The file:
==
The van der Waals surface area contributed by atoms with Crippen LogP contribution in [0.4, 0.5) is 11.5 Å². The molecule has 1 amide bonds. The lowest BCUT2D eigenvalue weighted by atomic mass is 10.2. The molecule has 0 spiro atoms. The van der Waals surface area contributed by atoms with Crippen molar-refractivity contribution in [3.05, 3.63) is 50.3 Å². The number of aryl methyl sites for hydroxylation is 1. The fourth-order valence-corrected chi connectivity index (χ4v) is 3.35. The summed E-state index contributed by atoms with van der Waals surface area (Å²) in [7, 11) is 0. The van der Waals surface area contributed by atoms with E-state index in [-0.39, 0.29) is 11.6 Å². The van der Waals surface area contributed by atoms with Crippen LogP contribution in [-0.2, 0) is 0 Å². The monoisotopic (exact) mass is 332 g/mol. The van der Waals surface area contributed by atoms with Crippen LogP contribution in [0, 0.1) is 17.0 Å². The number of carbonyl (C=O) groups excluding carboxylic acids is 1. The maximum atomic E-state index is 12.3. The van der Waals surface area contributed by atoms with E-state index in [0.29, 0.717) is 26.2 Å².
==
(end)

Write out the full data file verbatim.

The van der Waals surface area contributed by atoms with Crippen LogP contribution in [0.4, 0.5) is 11.5 Å². The molecule has 1 amide bonds. The lowest BCUT2D eigenvalue weighted by atomic mass is 10.2. The molecule has 0 spiro atoms. The van der Waals surface area contributed by atoms with Crippen molar-refractivity contribution in [3.05, 3.63) is 50.3 Å². The number of aryl methyl sites for hydroxylation is 1. The fourth-order valence-corrected chi connectivity index (χ4v) is 3.35. The summed E-state index contributed by atoms with van der Waals surface area (Å²) in [7, 11) is 0. The van der Waals surface area contributed by atoms with E-state index in [-0.39, 0.29) is 11.6 Å². The van der Waals surface area contributed by atoms with Crippen LogP contribution in [-0.2, 0) is 0 Å². The monoisotopic (exact) mass is 332 g/mol. The van der Waals surface area contributed by atoms with Crippen LogP contribution in [0, 0.1) is 17.0 Å². The number of carbonyl (C=O) groups excluding carboxylic acids is 1. The maximum atomic E-state index is 12.3. The van der Waals surface area contributed by atoms with E-state index in [0.29, 0.717) is 26.2 Å².